This would be rather amusing, in some grim way, if not for what usually happens when the misquoters and those who repeat the misquotations (legislators, bloggers, news-media spinners, and others) are confronted — publicly or otherwise — with the discrepancy, and are asked to explain why they misquoted. The usual answers (from the misquoters and their audiences) fall into several categories, which can be summed up as follows:

    /1/ “Oh, you went and looked up the original research! That’s not fair, because real people don’t feel a need to do that. This is real life, not school or some academic debate.” (This is a direct quote. The speaker was a teacher.)

    /2/ “I changed the content of my source material because my readers/blog-followers/constituents/students’ parents will ‘relate’ better to something that supports the general belief.” (This is a paraphrase/summary of explanations given me by people in several fields: magazine journalists, bloggers, state legislators, and schoolteachers/administrators.)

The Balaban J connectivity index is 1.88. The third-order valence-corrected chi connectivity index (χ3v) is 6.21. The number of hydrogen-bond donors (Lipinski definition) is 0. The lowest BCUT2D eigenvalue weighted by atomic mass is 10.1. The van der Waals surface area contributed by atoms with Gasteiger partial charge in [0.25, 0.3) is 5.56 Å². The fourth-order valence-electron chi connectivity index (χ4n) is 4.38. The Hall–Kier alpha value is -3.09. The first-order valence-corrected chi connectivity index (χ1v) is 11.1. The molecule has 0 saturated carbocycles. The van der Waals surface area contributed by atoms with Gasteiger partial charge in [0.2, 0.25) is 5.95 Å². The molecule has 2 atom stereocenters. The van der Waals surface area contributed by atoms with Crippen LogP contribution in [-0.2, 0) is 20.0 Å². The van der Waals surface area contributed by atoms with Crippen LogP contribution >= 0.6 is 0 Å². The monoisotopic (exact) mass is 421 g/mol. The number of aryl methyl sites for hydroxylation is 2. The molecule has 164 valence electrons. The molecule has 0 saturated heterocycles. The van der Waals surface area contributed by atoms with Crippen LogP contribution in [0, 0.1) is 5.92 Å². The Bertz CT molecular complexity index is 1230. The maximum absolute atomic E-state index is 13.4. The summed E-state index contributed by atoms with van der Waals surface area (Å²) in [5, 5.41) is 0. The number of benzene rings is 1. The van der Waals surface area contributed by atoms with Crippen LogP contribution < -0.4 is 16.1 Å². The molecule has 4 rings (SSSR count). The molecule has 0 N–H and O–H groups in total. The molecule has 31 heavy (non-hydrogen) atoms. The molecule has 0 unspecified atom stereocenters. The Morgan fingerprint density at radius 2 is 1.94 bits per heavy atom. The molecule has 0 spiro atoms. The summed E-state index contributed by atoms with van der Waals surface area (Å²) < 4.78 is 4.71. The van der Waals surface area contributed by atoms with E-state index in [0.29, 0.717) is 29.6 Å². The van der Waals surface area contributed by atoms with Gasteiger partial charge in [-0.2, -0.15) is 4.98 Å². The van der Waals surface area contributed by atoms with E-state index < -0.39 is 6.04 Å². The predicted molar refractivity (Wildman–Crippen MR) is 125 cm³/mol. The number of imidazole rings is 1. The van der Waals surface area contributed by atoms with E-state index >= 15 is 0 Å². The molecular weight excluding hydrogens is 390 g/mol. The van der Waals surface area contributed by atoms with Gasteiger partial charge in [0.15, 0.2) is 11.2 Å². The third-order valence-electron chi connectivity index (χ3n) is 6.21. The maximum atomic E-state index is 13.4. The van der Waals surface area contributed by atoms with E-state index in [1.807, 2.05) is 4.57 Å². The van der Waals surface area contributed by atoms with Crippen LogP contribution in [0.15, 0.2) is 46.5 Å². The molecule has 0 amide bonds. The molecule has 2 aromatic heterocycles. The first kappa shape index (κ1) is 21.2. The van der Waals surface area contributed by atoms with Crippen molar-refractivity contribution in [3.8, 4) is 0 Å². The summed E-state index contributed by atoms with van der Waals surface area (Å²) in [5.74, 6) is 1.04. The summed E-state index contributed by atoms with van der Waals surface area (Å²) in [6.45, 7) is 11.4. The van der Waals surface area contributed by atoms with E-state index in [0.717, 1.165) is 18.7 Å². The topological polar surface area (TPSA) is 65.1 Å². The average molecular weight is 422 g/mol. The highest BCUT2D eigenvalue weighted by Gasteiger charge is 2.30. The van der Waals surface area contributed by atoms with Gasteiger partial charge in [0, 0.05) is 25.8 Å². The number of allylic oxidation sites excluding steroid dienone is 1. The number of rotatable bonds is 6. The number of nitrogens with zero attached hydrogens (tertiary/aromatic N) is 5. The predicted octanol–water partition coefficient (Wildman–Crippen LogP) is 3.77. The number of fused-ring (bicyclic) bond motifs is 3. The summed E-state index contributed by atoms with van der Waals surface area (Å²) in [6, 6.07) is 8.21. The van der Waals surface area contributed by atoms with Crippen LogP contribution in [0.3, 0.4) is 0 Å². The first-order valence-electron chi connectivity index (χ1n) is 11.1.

/3/ “When the research findings call into question a traditional cultural belief, the researchers should have recognized that it is their responsibility to change their findings. We all must sacrifice something we hold dear in this life, and sometimes a thing like science and objectivity needs to be one of the things to be sacrificed by those involved, because the culture has a right to continue its traditional beliefs. In our culture, a traditional and important educational and cultural belief is in the importance and superiority of cursive. When the research failed to find that cursive was faster or equally legible, compared with other forms of handwriting, the researchers should have been concerned to shoulder the responsibility of helping the cultural belief in cursive remain viable. Since the reported findings neglected this responsibility, as a concerned citizen I am the one who needs to do it for them. Questions of what is true or false are beside the point here, because who is to say that there is really such a thing as true or false? It’s all in what you culturally perceive, and culturally as Americans we perceive that our cultural beliefs include a belief that the research would support cursive. Research that throws doubt on a culturally accepted belief may be ‘true’ in some objective, factual sense, but it would not be subjectively and culturally true. There is no truth outside people and cultures and what people’s cultural groups acknowledge and believe. Our cultural group belief, as Americans, has a right to be believed in.” (This is from a parent, explaining with some pride why she had knowingly and detectably misquoted research when addressing a class for which she was a school volunteer.)